"Computer vision is the next big thing for embedded systems, making them safer, more responsive to people, more efficient and more perceptive," said Jeff Bier, founder of the Embedded Vision Alliance and session chair of the upcoming Embedded Vision Summit.
In fact, nearly every category of consumer, automotive and industrial application is being enhanced today by embedded vision capabilities. Learn how to add the latest pattern-recognition capabilities into your embedded vision application at the Embedded Vision Summit on April 25, co-located with DESIGN West 2013.
[Click here to register for the Embedded Vision Summit, Thursday April 25th, at the San Jose McEnery Convention Center. See the day's agenda here. The Summit is co-located with DESIGN West.]
Embedded vision started out as an esoteric technology that was expensive to implement, requiring a team of domain experts with deep experience in the black-magic of pattern recognition to get it right. "NASA pioneered embedded vision for space exploration and the military has been using it for target recognition for decades," said Bier. "But until now it has been a niche technology in industry, such as for parts inspection. Now, the sensors and processors to perform the tens of billions of operations per second necessary to process millions of pixels are much more cost effective, enabling computer vision to be added to almost any embedded system."
Today a wide variety of applications are adding embedded vision capabilities, from automotive systems that avoid collisions by warning drivers, to security systems that detect nervous people acting suspicious, to smartphones that allow users to control video playback using their eye movements.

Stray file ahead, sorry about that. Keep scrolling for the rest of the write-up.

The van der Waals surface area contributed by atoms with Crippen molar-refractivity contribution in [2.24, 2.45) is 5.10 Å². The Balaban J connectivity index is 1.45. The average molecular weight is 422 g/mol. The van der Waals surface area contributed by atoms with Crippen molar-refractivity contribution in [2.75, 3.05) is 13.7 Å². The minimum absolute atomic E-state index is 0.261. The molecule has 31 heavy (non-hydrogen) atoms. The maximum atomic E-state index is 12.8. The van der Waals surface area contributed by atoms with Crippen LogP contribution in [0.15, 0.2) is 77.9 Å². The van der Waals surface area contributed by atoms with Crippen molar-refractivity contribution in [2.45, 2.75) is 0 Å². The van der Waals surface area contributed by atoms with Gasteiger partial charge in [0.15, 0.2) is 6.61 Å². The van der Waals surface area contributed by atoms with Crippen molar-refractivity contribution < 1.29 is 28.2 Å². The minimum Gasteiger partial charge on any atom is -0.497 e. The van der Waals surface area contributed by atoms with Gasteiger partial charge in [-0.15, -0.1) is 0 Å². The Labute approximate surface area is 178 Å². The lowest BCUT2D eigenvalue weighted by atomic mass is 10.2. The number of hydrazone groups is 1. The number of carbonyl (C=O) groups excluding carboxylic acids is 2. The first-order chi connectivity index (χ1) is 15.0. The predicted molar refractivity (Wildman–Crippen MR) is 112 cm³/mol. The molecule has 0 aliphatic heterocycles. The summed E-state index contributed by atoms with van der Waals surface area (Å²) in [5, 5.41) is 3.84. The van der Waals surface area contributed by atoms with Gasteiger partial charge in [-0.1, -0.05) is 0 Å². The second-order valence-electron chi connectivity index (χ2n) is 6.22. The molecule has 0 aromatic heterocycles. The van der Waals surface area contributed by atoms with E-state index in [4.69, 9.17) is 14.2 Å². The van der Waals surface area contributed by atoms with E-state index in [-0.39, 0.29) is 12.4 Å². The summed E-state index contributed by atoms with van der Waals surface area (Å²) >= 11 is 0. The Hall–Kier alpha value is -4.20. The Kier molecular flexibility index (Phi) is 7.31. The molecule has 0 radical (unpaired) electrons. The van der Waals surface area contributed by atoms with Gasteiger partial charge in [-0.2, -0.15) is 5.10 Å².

Using 3-D sensors such as Primesense's Carmine (licensed and popularized by Microsoft as the Kinect for Xbox) has brought down the expense of embedded vision solutions by estimating the distance from the sensor to objects in the scene (pictured). At the Embedded Vision Summit, Texas Instrument's Goksel Dedeoglu will present techniques for low-cost implementation of stereoscopic 3-D vision. SOURCE: TI
"My favorite embedded vision application comes from Affectiva, which uses webcams to detect the emotions of a user," said Bier. "Imagine educational apps that pace learning by detecting frustration levels, or toys that stimulate a child's intellect when they detect boredom. The possibilities are endless, now that embedded vision technology is cheap enough for almost any app."
In fact, as more and more competitors add vision-based pattern-recognition algorithms, a new era of applications are emerging which require that embedded vision be integrated in order to succeed. Unfortunately, many engineers do not realize how useful computer vision can be, nor are they aware of the easy-to-use open-source embedded-vision algorithms that are available to streamline the development process.
"The biggest problem is that engineers are not aware of how useful and relatively easy it is to add computer vision to their embedded systems," said Bier.